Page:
by Deniz Huseyin : transportxtra – excerpt]
A multi-modal app-driven approach to transport in San Francisco has led to a dramatic fall in car usage in the US city, according to Timothy Papandreou, chief innovation officer and director at San Francisco Municipal Transportation Agency (SFMTA).
Speaking at the Imagine Festival in Milton Keynes on Tuesday, Papandreou said that SFMTA had set itself the target of reducing car use from 60% to 50% of miles travelled by 2018. But thanks to a range of ‘connectivity’ measures it achieved the target three years early, he reported.
The SFMTA oversees the city’s Municipal Railway (Muni), parking and traffic, cycling, walking and taxis.
We are paying SFMTA to oversee walking now ? Walking should be free.
“People are driving less than their parents, and a new generation of young adults are far less likely to buy a car than their older peers,” said Papandreou.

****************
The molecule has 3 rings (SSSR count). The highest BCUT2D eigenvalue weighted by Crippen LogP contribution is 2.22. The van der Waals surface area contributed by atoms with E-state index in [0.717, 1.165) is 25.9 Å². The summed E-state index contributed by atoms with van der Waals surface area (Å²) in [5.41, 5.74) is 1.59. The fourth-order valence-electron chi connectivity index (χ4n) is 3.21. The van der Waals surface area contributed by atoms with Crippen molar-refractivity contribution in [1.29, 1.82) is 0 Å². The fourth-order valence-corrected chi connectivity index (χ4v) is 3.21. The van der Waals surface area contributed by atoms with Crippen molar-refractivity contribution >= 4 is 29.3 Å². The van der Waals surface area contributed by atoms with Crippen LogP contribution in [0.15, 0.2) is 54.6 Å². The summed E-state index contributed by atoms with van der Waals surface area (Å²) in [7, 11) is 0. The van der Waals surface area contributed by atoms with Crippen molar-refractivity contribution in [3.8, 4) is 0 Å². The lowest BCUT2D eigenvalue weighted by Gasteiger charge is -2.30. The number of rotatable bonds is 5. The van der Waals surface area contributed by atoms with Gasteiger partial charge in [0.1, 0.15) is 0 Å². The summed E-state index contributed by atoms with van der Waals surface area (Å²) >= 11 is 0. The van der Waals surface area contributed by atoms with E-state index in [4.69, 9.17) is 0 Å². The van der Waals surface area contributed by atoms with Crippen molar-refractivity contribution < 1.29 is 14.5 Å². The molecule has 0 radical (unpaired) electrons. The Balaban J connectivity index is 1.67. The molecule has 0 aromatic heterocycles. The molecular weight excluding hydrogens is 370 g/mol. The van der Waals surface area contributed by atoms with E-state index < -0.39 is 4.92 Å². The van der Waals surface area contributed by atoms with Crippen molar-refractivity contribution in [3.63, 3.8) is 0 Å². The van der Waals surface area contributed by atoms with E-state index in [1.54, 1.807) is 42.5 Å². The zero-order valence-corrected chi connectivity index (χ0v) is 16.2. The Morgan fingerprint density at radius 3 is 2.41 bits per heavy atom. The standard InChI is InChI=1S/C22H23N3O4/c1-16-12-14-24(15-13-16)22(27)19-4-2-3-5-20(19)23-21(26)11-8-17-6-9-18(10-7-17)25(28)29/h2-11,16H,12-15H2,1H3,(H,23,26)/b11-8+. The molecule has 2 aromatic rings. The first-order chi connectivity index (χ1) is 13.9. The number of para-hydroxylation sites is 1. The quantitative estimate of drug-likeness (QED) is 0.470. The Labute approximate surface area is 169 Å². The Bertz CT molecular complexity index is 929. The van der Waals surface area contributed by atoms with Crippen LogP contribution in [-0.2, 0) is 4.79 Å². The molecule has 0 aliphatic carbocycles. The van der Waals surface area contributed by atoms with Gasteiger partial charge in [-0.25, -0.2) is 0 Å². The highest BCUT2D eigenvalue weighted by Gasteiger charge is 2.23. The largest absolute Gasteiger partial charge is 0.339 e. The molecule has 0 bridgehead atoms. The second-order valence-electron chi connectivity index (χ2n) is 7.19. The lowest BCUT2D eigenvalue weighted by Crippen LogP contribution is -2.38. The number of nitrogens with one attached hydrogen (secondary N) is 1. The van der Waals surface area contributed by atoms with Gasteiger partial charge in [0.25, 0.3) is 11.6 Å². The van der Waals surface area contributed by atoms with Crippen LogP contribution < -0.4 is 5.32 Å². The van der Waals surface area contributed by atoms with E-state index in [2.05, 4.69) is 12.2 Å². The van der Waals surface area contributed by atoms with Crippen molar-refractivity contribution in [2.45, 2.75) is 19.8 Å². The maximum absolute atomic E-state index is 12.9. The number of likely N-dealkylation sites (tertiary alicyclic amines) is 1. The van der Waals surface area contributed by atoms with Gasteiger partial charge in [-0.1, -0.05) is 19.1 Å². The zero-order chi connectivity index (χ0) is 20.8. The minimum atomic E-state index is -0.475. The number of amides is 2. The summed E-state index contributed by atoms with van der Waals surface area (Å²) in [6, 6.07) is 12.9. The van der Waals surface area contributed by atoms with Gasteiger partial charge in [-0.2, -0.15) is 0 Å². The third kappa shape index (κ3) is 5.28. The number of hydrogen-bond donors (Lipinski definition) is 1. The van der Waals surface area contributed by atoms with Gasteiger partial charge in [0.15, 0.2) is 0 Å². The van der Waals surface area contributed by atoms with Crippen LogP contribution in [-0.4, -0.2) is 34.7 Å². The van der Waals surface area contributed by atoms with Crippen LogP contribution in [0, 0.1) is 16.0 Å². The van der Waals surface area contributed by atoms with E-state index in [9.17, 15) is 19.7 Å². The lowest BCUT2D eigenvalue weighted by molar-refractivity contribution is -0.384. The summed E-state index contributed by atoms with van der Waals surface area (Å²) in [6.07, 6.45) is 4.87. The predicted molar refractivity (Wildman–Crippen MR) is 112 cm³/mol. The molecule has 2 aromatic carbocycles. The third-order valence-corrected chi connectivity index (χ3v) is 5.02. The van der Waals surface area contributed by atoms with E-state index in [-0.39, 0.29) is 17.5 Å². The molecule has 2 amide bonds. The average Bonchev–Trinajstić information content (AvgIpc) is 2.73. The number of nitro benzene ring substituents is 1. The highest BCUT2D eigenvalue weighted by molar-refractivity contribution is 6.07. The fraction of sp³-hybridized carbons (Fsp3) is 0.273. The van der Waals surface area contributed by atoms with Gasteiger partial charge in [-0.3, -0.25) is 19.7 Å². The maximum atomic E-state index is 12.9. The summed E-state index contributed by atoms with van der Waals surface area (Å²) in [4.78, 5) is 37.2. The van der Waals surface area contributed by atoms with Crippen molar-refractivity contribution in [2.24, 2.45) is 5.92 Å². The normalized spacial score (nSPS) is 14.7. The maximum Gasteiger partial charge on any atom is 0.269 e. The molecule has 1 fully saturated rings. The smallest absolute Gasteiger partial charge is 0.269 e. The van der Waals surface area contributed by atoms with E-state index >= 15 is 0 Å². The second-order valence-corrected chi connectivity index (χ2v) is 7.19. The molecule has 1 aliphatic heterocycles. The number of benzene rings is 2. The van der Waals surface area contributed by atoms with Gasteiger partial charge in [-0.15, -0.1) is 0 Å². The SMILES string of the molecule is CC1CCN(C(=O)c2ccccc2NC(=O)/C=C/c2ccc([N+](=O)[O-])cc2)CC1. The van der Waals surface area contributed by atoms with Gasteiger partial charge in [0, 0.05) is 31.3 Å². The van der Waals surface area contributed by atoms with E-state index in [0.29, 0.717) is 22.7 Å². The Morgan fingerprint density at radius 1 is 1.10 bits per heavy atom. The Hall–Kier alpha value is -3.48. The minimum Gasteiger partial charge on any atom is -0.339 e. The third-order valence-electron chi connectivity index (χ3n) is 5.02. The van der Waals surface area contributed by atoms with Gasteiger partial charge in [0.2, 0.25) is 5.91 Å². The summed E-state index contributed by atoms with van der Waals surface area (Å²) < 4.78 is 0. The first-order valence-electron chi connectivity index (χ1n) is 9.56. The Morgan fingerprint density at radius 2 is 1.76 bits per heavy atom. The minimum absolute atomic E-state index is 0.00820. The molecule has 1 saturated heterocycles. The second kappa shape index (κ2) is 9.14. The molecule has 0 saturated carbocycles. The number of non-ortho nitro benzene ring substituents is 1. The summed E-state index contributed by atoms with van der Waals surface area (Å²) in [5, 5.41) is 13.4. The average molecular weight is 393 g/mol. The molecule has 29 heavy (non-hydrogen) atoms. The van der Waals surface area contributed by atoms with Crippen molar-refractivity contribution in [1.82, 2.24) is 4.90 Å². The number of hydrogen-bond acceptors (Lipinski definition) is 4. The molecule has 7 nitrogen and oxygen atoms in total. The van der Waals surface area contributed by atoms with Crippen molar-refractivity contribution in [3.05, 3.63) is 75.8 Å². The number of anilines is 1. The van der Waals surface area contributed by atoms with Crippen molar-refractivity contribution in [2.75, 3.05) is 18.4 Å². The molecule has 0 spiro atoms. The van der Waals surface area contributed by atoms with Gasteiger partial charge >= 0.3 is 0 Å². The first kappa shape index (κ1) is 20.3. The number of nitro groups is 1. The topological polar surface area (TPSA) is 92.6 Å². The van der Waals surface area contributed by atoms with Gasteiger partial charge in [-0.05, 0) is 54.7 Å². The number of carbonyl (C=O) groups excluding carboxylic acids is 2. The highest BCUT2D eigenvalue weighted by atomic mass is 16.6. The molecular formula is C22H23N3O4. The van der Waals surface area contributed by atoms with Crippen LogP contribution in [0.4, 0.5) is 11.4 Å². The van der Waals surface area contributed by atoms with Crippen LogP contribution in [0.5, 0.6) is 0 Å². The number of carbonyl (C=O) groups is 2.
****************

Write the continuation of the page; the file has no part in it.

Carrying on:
“The next few years we will see the introduction of connected and automated technology into passenger and commercial deliveries that will add even more potential for the shift away from car ownership in cities. These will be even more disruptive than the current sharing economy options and will drive the price of travel even lower.”
Red routes for buses have been rolled out across the city, as well as green routes for cyclists, which are “validating bike space”… (more)
A little research into TransportXtra tells us that this is part of Landor LINKS a United Kingdom company. What this article does not mention is the additional commuters who are now driving into the city who once lived here and took the Muni to work. The car count has not really gone down. We also have a lot of Uber and Lyft drivers commuting in to work in San Francisco.
What this also fails to mention is that the private vehicle drivers are paying most of the ticket cost for Muni riders, and as that number diminished, the costs of the Muni tickets are going up. We won’t even go into the part Muni management plays in spreading these stories, other than to say the spend a lot on PR.